32 Norwood students awarded PEP grantsThursday, September 09, 2021
BY ROCHELLE CLAYTON
MONTEGO BAY, St James - Some 32 students in the 2020 Primary Exit Profile (PEP) from the inner-city community of Norwood in St James, were awarded education grants from the Montego Bay Central Division's fourth annual back-to-school initiative at a ceremony held at Norwood Apostolic Lighthouse Church in St James.
The students, who will now move on to various high schools across western Jamaica, were the recipients of grants totalling $309,000 to assist with related expenses in secondary school.
The awardees were placed at several schools including Cornwall College, Mount Alvernia High, Anchovy High, Herbert Morrison Technical High and the Irwin High School.
Speaking at the handing-over ceremony, councillor for the division, Joshua Cummings, commended the students for hard work done while having to navigate the online learning platforms amid the novel coronavirus pandemic.
The councillor acknowledged that while many of the students did not perform how they may have wanted to during the PEP exams, they should never be discouraged but continue to work hard during their journey through high school.
“Some of you might have not gotten your first choice and some of you did, [and] I really want to [say] to the ones that did not get their first choice, take courage and tell yourselves that whichever school or institution that you find yourself in, you are going to do well. Never give up,” Cummings told the awardees.
He cited the support given by the parents to their children as a contributing factor to their success in the PEP exams. He noted that with the parents' continued support, the youngsters will be guided straight to a tertiary institution.
“We are in a pandemic and the truth is, you have worked hard with your child to see this day and I commend you. I want you to [continue to] work with them [as they] go straight into university because I believe that if we have a working and educated community, then our community can be transformed and that is what we want Norwood to be,” he stated.
He pointed out that while Norwood is deemed to be one of St James' most volatile communities, grants have been provided for a lot of youngsters to pursue tertiary education over the years.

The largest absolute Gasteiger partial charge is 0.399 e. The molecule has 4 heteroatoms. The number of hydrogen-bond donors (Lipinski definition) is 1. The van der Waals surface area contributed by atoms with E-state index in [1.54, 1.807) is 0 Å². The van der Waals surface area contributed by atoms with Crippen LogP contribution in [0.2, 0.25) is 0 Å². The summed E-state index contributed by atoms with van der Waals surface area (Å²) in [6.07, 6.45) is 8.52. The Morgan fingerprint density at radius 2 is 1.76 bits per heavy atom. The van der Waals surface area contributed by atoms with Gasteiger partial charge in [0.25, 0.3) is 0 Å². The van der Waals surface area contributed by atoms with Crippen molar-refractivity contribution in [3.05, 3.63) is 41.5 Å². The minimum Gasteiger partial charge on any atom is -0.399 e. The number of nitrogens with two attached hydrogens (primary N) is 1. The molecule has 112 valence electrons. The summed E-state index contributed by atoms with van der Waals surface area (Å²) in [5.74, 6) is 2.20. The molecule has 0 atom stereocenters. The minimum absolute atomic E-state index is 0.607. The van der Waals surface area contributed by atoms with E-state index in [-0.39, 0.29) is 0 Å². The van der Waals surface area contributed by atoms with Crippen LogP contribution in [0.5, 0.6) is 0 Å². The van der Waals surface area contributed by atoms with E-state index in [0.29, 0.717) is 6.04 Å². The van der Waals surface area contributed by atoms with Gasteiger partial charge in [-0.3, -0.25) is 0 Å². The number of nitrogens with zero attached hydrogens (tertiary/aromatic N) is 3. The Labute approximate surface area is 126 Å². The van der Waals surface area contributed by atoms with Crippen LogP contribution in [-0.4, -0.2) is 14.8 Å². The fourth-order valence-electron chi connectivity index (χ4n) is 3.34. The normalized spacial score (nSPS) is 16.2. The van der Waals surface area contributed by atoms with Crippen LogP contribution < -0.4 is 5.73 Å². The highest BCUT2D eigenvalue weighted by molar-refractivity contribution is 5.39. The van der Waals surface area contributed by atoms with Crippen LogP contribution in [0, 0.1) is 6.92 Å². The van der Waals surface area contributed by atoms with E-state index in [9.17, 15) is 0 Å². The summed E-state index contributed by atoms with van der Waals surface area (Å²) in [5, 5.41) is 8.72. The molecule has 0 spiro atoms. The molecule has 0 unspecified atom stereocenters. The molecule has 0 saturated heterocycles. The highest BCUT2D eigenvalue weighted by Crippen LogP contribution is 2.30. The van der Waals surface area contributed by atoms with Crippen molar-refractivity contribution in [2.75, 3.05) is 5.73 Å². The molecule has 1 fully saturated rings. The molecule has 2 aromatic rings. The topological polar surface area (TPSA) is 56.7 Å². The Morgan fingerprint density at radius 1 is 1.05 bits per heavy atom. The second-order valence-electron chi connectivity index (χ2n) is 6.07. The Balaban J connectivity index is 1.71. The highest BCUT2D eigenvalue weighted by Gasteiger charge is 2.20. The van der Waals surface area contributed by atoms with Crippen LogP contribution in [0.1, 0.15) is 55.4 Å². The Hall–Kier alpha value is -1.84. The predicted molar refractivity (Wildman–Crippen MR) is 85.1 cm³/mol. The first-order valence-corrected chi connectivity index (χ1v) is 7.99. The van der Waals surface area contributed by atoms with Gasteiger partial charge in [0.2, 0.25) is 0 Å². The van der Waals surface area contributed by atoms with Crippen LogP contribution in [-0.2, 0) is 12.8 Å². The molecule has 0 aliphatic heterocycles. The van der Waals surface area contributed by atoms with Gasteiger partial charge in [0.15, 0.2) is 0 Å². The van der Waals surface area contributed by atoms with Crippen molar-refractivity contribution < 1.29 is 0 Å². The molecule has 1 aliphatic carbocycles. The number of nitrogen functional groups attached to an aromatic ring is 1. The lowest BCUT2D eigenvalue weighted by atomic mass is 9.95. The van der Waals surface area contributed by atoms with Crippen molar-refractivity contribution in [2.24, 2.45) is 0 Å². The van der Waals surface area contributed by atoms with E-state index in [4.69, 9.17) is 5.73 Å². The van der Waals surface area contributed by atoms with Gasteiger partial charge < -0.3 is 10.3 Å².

“The truth is the stigma is out there that Norwood is a volatile community and we are seen in a [negative] light but…whenever it comes on to the scholarship grants for tertiary education, Norwood has always been the number one [community] in the division that pushes and sends out [students] to these tertiary institutions,” said Cummings.
Syrita Ross, a mother, whose two young sons are recipients of the grants, expressed gratitude for the initiative.
She shared that while her sons were not placed at the high school of their choice, she is still proud and believes that the twin boys, Tyrone and Tyrece Samuels, will excel at the Anchovy High School where they are placed.
“For me as a parent, I don't feel any way [that they did not receive] their first choice because the school that they got placed in was their fifth choice and it is a good school. I believe that whatever school they attend, once they put their mind to learning, they will learn,” she told the Jamaica Observer West.
The young boys also echoed their mother's sentiments.
“I am feeling excited but [I am] also very nervous,” Tyrone said.
His nervousness, he shared, comes from the uncertainty of high schools, including meeting new people.
“I am nervous because there will be other strange students and I don't know them,” the past student of Pinnacle Academy added.
For Tyrece, who also attended Pinnacle Academy, he is undaunted that he did not receive his first choice. The young boy is looking forward to high school, though he might not be able to attend face-to-face classes soon.